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Half Of African Lions Will Be Gone In 20 Years: What Could Happen When This Apex Predator Disappears?

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What does the future hold for this world once lions disappear?

Humans may be hard-pressed to believe that the decline of apex predator will soon lead to extinction, but a new study joins mounting research in confirming that lion populations are indeed sharply declining in large parts of Africa.

The study published in the Proceedings of the National Academy of Sciences looked at 8,221 lions in 47 different areas across Africa and found steep drops in their populations in western and central Africa. These regions stand to lose half their lions – with much of east Africa losing a third of theirs – over the next two decades if trends continue.

And experts warned that a future without lions is a bleak one, with the loss of predators believed to be potentially “humankind’s most pervasive influence on nature.”

Extinction – unlike other ecological impacts such as climate change – is irreversible and can lead to a “trophic cascade” that will adversely affect to the food web and ecosystem. The elk population and their diet of the American west, for instance, were altered when wolves disappeared in the area.

Researchers writing in the journal Science said that trophic cascades are now well-documented in all parts of Earth, “from the poles to the tropics” and in land, freshwater, and marine ecosystems.

Disrupting the food web, however, isn’t the only concern that the loss of predators brings.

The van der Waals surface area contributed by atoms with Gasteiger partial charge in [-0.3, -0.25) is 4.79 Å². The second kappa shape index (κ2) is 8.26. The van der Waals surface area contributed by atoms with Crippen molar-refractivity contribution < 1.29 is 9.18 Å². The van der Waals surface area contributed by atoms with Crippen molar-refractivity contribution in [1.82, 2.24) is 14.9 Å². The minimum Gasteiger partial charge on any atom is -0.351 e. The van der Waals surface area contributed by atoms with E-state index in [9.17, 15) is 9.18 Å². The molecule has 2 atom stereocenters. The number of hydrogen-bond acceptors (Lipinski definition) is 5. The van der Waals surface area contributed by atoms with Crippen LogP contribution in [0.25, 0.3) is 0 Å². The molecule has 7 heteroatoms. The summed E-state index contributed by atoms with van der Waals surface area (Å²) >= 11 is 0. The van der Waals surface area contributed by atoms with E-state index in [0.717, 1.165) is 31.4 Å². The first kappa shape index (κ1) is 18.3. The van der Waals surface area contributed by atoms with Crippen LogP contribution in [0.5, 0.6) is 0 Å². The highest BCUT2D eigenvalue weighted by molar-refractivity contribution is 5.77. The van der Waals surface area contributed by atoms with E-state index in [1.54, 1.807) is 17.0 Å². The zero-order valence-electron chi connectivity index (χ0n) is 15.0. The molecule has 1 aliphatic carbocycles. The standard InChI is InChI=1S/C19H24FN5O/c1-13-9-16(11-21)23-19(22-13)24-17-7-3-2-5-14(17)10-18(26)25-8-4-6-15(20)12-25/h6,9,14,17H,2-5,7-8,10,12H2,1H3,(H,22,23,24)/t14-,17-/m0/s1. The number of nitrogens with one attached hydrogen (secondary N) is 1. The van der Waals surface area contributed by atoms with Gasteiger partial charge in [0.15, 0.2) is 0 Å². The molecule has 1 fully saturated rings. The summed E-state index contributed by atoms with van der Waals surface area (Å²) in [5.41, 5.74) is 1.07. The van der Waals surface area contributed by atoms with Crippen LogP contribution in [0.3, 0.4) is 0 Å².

Wildfires can be more frequent and intense with uncontrolled herbivore population and vegetation changes, and infectious diseases can be more widespread. Olive baboons in Africa, for example, had increased contacts with people when the lions and leopards hunting them became scarce, and parasites better thrived in the baboons and the nearby humans.

Other effects include changes in soil microbiology, availability of water, biodiversity, and other elements that ensure food supply and environmental safety.

Filmmaker and conservationist Dereck Joubert also cited an economic reason for saving lions: the safari-led ecotourism that generates about $80 billion annually for Africa and which local communities depend on.

“As those tourism dollars diminished, so too would the will of the people to protect and grow national parks to preserve wildlife,” said Joubert, warning about the resulting poor health, poverty, poaching, and greater pressure for Western support for Africa through aid programs.

Calling it a global mandate, Joubert urged for dramatic changes to secure lions and the African wildlife and said it is a loss “too terrible to contemplate” once the world loses the roar of these predators.

Photo: Corey Leopold | Flickr

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